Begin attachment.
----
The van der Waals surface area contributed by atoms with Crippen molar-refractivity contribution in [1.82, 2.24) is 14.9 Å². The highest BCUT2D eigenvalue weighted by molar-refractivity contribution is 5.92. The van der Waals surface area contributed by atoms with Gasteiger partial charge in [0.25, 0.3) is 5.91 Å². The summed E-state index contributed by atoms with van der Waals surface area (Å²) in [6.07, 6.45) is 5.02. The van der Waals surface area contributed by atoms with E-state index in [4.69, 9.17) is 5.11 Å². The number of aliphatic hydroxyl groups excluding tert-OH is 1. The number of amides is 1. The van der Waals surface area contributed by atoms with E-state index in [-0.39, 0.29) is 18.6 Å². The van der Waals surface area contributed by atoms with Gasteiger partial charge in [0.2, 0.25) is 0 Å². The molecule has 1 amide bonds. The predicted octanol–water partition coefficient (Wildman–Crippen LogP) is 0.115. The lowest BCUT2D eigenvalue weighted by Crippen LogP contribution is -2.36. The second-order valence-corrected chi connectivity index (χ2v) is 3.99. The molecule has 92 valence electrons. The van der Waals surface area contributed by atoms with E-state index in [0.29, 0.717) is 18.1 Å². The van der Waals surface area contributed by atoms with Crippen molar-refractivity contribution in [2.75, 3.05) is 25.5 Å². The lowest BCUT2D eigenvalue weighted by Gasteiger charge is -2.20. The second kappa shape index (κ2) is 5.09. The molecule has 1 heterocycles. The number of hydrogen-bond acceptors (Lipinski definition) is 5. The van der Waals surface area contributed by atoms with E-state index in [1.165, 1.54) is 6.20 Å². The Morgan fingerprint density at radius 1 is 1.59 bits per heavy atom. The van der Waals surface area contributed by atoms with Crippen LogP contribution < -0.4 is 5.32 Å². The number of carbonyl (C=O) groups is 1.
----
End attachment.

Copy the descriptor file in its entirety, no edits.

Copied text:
The van der Waals surface area contributed by atoms with Crippen molar-refractivity contribution in [1.82, 2.24) is 14.9 Å². The highest BCUT2D eigenvalue weighted by molar-refractivity contribution is 5.92. The van der Waals surface area contributed by atoms with Gasteiger partial charge in [0.25, 0.3) is 5.91 Å². The summed E-state index contributed by atoms with van der Waals surface area (Å²) in [6.07, 6.45) is 5.02. The van der Waals surface area contributed by atoms with E-state index in [4.69, 9.17) is 5.11 Å². The number of aliphatic hydroxyl groups excluding tert-OH is 1. The number of amides is 1. The van der Waals surface area contributed by atoms with E-state index in [-0.39, 0.29) is 18.6 Å². The van der Waals surface area contributed by atoms with Gasteiger partial charge in [0.2, 0.25) is 0 Å². The molecule has 1 amide bonds. The predicted octanol–water partition coefficient (Wildman–Crippen LogP) is 0.115. The lowest BCUT2D eigenvalue weighted by Crippen LogP contribution is -2.36. The second-order valence-corrected chi connectivity index (χ2v) is 3.99. The molecule has 92 valence electrons. The van der Waals surface area contributed by atoms with E-state index in [0.29, 0.717) is 18.1 Å². The van der Waals surface area contributed by atoms with Crippen molar-refractivity contribution in [2.75, 3.05) is 25.5 Å². The lowest BCUT2D eigenvalue weighted by Gasteiger charge is -2.20. The second kappa shape index (κ2) is 5.09. The molecule has 1 heterocycles. The number of hydrogen-bond acceptors (Lipinski definition) is 5. The van der Waals surface area contributed by atoms with E-state index in [1.165, 1.54) is 6.20 Å². The Morgan fingerprint density at radius 1 is 1.59 bits per heavy atom. The van der Waals surface area contributed by atoms with Crippen LogP contribution < -0.4 is 5.32 Å². The number of carbonyl (C=O) groups is 1.